Welcome to the March 2008 issue of “Daltons in History”. My notes include the usual updates on our events in 2008, the AGM in June and the Gathering in August; and other news as well. February seems to have passed by in a flash and, as the days lengthen, it is good to feel that the worst of the winter is behind us and, hopefully, spring is around the corner.

2008 Annual General Meeting

The Society’s 2008 Annual General Meeting will take place on Saturday 7th June 2008 at the Royal Logistics Corps Museum in Camberley, Surrey, England. This venue has been chosen to give the opportunity to view the original of the Victoria Cross medal awarded in 1879 to James Langley Dalton for his gallantry at Rorke’s Drift in the Zulu War. The day will commence at 11.00 am with a tour of the medal collection, including the James Langley Dalton VC, hosted by Colonel Owen. This will be followed by a buffet lunch, after which we will have our DGS AGM. Those attending will then be free to tour the Museum which contains many interesting displays. The programme for the day together with the registration form will be found in the “Forthcoming Gatherings” section of this website, and they have also been distributed to all DGS members with Volume 47 of the DGS Journal. A number of you are already registered and it is important to return completed registration forms to me as soon as possible.

2008 Gathering in Ireland

Friday 1st to Monday 4th August 2008 are the dates when our 2008 Gathering will take place in Birr, Co Offaly, Ireland. This is a double event – it is the Annual Gathering of the Dalton Genealogical Society and it is also the first official meeting of Clan Dalton. Dooly’s Hotel is the venue, with its excellent conference facilities for our meetings and the annual dinner. Delegates will be able to stay at Dooly’s and we have also arranged additional accommodation at three nearby places offering bed and breakfast. Birr is located in the heart of mid-Ireland about two hours drive west of Dublin, and a similar distance east of Shannon. It is a beautiful old Georgian town with an impressive castle and much of interest to the visitor. It is also well situated to enable us to make a number of visits to places with Dalton connections.

Since the initial details were published last October considerable interest has been shown in the Birr Gathering and the accommodation in Dooly’s Hotel is nearly full. It is still not too late to book and if you have not already done so, you are urged to contact myself (email:, and our Irish Secretary and Clan Dalton Chieftain, Ciaran Dalton ( at the earliest opportunity to register your interest in attending. The full programme for the weekend, together with the official registration form are to be found in the “Forthcoming Gatherings” section of this website, and they have also been mailed out to all DGS members with Volume 47 of the DGS Journal.

It is important that anyone who pre-registered and has yet to confirm their registration now does so by completing the form and sending it to me or one of the overseas secretaries with their deposit. Full details and instructions for this accompany the registration form.

If, in the meantime, you have any questions about our plans for the Gathering or need help with making your travel arrangements, please contact either Ciaran or myself. Many delegates are planning to tour in Ireland before and/or after the event.

The Dalton International DNA Project (DIDP)

Issue 2 of the DIDP Progress Report dated December 2007 was distributed by email to all project participants during January. The publication of the report has generated a considerable amount of discussion, and I want to thank all those who have been in contact following reading and digesting the report. I am endeavouring to deal with your responses as quickly as I can. In the meantime, you will find a further short note included in this issue of “Daltons in History”.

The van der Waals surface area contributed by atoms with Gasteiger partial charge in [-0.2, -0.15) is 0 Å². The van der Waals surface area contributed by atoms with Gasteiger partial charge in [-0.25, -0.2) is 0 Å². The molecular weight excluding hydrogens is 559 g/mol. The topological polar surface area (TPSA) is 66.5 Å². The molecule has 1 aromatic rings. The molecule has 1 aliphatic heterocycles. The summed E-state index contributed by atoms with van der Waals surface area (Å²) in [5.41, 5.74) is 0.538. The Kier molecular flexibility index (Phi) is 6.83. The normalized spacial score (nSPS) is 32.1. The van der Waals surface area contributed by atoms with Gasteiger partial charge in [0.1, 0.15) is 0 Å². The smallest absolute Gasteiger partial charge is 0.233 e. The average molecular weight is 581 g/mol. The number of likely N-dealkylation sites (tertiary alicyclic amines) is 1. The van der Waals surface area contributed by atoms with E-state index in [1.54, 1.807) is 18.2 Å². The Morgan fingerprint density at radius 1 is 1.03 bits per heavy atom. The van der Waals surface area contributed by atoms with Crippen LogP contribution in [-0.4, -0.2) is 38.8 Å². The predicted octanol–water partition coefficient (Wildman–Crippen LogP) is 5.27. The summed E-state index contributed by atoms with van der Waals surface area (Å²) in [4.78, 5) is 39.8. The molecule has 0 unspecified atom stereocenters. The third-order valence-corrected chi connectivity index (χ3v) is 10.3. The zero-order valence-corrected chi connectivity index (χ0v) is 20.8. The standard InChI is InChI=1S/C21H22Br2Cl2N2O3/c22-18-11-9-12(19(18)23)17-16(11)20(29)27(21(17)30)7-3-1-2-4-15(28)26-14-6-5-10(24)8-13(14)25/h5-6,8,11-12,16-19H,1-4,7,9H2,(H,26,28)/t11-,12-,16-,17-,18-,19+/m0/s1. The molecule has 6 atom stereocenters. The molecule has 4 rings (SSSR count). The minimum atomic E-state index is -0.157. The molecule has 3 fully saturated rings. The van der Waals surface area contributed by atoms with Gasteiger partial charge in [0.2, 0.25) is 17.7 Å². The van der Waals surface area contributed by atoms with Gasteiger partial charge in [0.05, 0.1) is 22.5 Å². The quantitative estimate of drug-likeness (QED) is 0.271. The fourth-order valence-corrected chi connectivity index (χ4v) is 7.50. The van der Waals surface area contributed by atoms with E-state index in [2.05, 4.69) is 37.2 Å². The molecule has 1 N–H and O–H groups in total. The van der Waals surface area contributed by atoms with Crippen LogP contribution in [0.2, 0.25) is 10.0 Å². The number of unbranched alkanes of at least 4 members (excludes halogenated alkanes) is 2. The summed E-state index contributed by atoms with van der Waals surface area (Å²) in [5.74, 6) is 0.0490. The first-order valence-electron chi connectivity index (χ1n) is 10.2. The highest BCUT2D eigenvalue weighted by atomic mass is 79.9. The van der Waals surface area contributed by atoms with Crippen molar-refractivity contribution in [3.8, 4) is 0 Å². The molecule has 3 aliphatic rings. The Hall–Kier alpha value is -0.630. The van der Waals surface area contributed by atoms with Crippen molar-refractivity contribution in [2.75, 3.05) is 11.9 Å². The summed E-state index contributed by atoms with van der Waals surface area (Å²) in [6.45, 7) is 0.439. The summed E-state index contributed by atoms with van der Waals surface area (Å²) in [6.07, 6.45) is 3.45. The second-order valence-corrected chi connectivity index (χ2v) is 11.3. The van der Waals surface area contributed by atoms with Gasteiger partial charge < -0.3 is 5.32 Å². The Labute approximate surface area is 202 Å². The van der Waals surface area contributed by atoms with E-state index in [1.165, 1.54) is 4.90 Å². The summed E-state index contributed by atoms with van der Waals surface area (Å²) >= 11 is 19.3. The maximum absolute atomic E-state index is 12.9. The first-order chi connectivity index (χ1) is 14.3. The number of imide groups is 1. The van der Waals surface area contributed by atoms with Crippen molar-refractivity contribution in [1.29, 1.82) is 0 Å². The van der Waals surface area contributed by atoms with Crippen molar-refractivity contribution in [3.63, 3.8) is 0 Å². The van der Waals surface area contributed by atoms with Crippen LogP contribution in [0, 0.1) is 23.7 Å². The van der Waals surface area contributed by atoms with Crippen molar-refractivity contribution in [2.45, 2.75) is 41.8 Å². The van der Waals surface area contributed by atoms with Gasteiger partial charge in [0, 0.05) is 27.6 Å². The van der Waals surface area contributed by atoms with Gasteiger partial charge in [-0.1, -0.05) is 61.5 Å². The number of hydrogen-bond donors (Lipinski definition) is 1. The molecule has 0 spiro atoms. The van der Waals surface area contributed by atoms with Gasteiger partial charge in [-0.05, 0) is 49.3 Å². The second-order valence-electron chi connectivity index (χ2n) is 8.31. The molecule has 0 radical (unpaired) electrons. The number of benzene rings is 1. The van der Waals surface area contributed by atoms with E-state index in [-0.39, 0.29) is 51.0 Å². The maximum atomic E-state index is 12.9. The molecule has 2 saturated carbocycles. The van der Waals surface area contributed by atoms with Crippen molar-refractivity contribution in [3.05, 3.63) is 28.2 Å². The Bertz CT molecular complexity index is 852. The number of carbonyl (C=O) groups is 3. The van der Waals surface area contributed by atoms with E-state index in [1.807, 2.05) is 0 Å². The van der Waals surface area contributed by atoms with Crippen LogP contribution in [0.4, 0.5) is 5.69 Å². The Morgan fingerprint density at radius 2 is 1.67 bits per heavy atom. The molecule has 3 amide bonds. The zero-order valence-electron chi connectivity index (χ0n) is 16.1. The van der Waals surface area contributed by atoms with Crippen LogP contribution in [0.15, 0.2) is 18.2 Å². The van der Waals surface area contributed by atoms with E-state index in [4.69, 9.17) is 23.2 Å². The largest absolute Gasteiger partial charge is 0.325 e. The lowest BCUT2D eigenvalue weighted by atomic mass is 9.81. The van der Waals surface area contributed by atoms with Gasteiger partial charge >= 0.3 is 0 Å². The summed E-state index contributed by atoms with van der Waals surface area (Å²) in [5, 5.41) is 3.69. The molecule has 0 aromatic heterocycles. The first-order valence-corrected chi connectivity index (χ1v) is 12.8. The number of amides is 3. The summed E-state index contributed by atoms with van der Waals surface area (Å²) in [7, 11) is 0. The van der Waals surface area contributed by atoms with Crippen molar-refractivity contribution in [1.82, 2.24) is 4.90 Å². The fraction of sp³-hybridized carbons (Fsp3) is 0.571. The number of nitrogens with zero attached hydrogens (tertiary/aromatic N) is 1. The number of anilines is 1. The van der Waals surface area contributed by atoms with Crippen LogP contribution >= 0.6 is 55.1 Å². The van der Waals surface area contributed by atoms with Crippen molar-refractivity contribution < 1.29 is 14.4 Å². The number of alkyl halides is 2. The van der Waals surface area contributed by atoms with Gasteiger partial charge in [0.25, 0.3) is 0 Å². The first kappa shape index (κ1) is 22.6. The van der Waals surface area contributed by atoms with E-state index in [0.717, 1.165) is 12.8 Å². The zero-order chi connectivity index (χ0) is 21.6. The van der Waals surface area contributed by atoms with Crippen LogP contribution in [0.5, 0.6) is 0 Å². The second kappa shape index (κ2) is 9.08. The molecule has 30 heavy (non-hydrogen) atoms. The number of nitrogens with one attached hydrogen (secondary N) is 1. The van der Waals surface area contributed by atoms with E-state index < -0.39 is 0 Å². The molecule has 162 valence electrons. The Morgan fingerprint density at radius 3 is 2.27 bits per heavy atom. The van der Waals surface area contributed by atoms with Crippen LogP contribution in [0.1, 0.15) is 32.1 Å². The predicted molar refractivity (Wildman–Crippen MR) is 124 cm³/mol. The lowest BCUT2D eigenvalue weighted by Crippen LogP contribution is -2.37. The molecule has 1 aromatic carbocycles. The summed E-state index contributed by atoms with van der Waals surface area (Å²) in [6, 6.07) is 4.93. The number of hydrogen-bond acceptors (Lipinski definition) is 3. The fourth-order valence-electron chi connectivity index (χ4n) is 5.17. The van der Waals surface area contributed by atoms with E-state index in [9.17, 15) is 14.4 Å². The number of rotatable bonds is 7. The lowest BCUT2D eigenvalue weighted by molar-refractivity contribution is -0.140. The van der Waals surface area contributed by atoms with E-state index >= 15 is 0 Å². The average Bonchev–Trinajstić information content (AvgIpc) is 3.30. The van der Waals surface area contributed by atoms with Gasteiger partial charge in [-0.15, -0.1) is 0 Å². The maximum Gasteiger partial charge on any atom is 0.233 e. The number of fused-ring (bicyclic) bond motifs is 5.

Subscriptions to the Dalton Genealogical Society

This is a final reminder to members of the Society that the UK subscription rate is £10.00 per annum with effect from 1 January 2008.

The 2008 rates for overseas membership are as follows:

For members in the United States and Canada who remit their subscription to the American Secretary, Millicent Craig US$24.00

For members in Australia and New Zealand who remit their subscription to the Australian Secretary, Maureen Collins A$27.00

These rates take account of the prevailing exchange rates and the costs of airmail postage for the DGS Journal.

All DGS members should have received a communication from their local secretary about the payment of 2008 subscriptions to the Society and, if you have not already done so, you are asked to remit these as soon as convenient.

Back issues of the DGS Journal

Back issues of the DGS Journal continue to be available. On this website you can access the DGS Journal Index from the homepage. Here you will find a full synopsis of the contents of the Journal of the Dalton Genealogical Society commencing with Volume 1 published back in 1970 through to Volume 41 published in December 2004. Lists of contents are available for Volumes 42 to 47 and the full synopses will be available shortly. Copies of all back numbers are available for purchase and these can be obtained from DGS member, Mrs Pat Robinson (address: Mallards, 3 High Street, The Green, Barrington, Cambridge CB2 5QX, UK email: Details of prices, including postage and packing, will be found with the index.


Enjoy this month’s issue of “Daltons in History”, your regular monthly update on everything that is happening in the world of Dalton family history. We will be back again in April.

Thank you for your attention and best wishes to you all.

Yours very sincerely

Michael Neale Dalton

Chairman and Honorary Life President of the Dalton Genealogical Society